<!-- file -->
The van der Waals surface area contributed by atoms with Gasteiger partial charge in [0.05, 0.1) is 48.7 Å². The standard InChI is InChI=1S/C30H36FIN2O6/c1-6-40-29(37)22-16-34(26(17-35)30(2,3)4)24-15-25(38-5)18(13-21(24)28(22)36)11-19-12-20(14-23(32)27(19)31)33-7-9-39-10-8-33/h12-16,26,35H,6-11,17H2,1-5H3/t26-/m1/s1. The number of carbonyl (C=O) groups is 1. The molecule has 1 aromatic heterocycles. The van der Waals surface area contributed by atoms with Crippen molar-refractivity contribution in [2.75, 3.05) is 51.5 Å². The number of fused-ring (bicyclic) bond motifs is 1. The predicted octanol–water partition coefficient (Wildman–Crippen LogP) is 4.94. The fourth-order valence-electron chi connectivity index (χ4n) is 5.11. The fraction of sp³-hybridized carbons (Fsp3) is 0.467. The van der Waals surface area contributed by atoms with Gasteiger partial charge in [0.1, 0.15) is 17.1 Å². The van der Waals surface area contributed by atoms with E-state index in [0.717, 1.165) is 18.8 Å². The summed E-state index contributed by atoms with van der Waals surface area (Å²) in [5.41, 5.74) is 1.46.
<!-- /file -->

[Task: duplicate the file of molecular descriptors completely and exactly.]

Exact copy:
The van der Waals surface area contributed by atoms with Gasteiger partial charge in [0.05, 0.1) is 48.7 Å². The standard InChI is InChI=1S/C30H36FIN2O6/c1-6-40-29(37)22-16-34(26(17-35)30(2,3)4)24-15-25(38-5)18(13-21(24)28(22)36)11-19-12-20(14-23(32)27(19)31)33-7-9-39-10-8-33/h12-16,26,35H,6-11,17H2,1-5H3/t26-/m1/s1. The number of carbonyl (C=O) groups is 1. The molecule has 1 aromatic heterocycles. The van der Waals surface area contributed by atoms with Crippen molar-refractivity contribution in [2.75, 3.05) is 51.5 Å². The number of fused-ring (bicyclic) bond motifs is 1. The predicted octanol–water partition coefficient (Wildman–Crippen LogP) is 4.94. The fourth-order valence-electron chi connectivity index (χ4n) is 5.11. The fraction of sp³-hybridized carbons (Fsp3) is 0.467. The van der Waals surface area contributed by atoms with Gasteiger partial charge in [0.1, 0.15) is 17.1 Å². The van der Waals surface area contributed by atoms with E-state index in [0.717, 1.165) is 18.8 Å². The summed E-state index contributed by atoms with van der Waals surface area (Å²) in [5.41, 5.74) is 1.46.